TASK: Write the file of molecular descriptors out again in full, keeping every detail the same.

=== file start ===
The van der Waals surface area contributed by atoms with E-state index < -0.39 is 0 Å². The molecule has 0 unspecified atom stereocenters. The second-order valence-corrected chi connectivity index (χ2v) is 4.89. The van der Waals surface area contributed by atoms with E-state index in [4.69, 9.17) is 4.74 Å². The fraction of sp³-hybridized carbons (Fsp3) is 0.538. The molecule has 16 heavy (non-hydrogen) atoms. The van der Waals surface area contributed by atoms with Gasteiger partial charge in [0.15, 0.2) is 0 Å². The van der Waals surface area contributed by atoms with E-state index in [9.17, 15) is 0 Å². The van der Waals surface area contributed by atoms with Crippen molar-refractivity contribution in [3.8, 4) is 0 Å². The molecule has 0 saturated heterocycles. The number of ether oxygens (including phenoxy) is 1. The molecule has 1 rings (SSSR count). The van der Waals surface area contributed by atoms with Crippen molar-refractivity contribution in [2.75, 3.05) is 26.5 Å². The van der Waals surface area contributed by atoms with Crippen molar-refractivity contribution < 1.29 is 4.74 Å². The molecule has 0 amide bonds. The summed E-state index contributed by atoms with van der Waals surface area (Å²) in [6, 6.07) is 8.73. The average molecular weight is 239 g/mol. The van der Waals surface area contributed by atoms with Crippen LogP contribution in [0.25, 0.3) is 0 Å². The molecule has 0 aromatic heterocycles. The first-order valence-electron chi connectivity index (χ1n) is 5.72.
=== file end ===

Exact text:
The van der Waals surface area contributed by atoms with E-state index < -0.39 is 0 Å². The molecule has 0 unspecified atom stereocenters. The second-order valence-corrected chi connectivity index (χ2v) is 4.89. The van der Waals surface area contributed by atoms with E-state index in [4.69, 9.17) is 4.74 Å². The fraction of sp³-hybridized carbons (Fsp3) is 0.538. The molecule has 16 heavy (non-hydrogen) atoms. The van der Waals surface area contributed by atoms with Gasteiger partial charge in [0.15, 0.2) is 0 Å². The van der Waals surface area contributed by atoms with E-state index in [9.17, 15) is 0 Å². The van der Waals surface area contributed by atoms with Crippen molar-refractivity contribution in [3.8, 4) is 0 Å². The molecule has 0 saturated heterocycles. The number of ether oxygens (including phenoxy) is 1. The molecule has 1 rings (SSSR count). The van der Waals surface area contributed by atoms with Crippen molar-refractivity contribution in [2.75, 3.05) is 26.5 Å². The van der Waals surface area contributed by atoms with Crippen molar-refractivity contribution < 1.29 is 4.74 Å². The molecule has 0 amide bonds. The summed E-state index contributed by atoms with van der Waals surface area (Å²) in [6, 6.07) is 8.73. The average molecular weight is 239 g/mol. The van der Waals surface area contributed by atoms with Crippen LogP contribution in [0.25, 0.3) is 0 Å². The molecule has 0 aromatic heterocycles. The first-order valence-electron chi connectivity index (χ1n) is 5.72.